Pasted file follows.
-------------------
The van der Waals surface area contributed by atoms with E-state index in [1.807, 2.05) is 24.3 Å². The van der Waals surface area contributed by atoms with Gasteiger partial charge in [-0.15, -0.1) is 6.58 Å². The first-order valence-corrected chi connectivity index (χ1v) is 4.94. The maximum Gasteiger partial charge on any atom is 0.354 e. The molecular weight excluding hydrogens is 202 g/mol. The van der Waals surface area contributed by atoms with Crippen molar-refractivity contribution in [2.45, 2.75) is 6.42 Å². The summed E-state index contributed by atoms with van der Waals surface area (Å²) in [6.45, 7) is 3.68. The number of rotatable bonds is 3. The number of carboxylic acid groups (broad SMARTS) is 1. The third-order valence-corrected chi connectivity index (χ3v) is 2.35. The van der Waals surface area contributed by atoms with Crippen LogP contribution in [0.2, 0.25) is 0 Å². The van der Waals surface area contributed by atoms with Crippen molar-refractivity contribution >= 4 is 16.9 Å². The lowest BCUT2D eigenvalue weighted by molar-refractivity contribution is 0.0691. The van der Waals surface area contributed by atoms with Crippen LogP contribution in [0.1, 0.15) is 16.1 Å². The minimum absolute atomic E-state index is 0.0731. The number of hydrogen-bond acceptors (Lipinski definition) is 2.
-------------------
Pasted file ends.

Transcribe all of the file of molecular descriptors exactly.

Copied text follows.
The van der Waals surface area contributed by atoms with E-state index in [1.807, 2.05) is 24.3 Å². The van der Waals surface area contributed by atoms with Gasteiger partial charge in [-0.15, -0.1) is 6.58 Å². The first-order valence-corrected chi connectivity index (χ1v) is 4.94. The maximum Gasteiger partial charge on any atom is 0.354 e. The molecular weight excluding hydrogens is 202 g/mol. The van der Waals surface area contributed by atoms with Crippen molar-refractivity contribution in [2.45, 2.75) is 6.42 Å². The summed E-state index contributed by atoms with van der Waals surface area (Å²) in [6.45, 7) is 3.68. The number of rotatable bonds is 3. The number of carboxylic acid groups (broad SMARTS) is 1. The third-order valence-corrected chi connectivity index (χ3v) is 2.35. The van der Waals surface area contributed by atoms with Crippen LogP contribution in [0.2, 0.25) is 0 Å². The van der Waals surface area contributed by atoms with Crippen molar-refractivity contribution >= 4 is 16.9 Å². The lowest BCUT2D eigenvalue weighted by molar-refractivity contribution is 0.0691. The van der Waals surface area contributed by atoms with Crippen LogP contribution in [0.1, 0.15) is 16.1 Å². The minimum absolute atomic E-state index is 0.0731. The number of hydrogen-bond acceptors (Lipinski definition) is 2.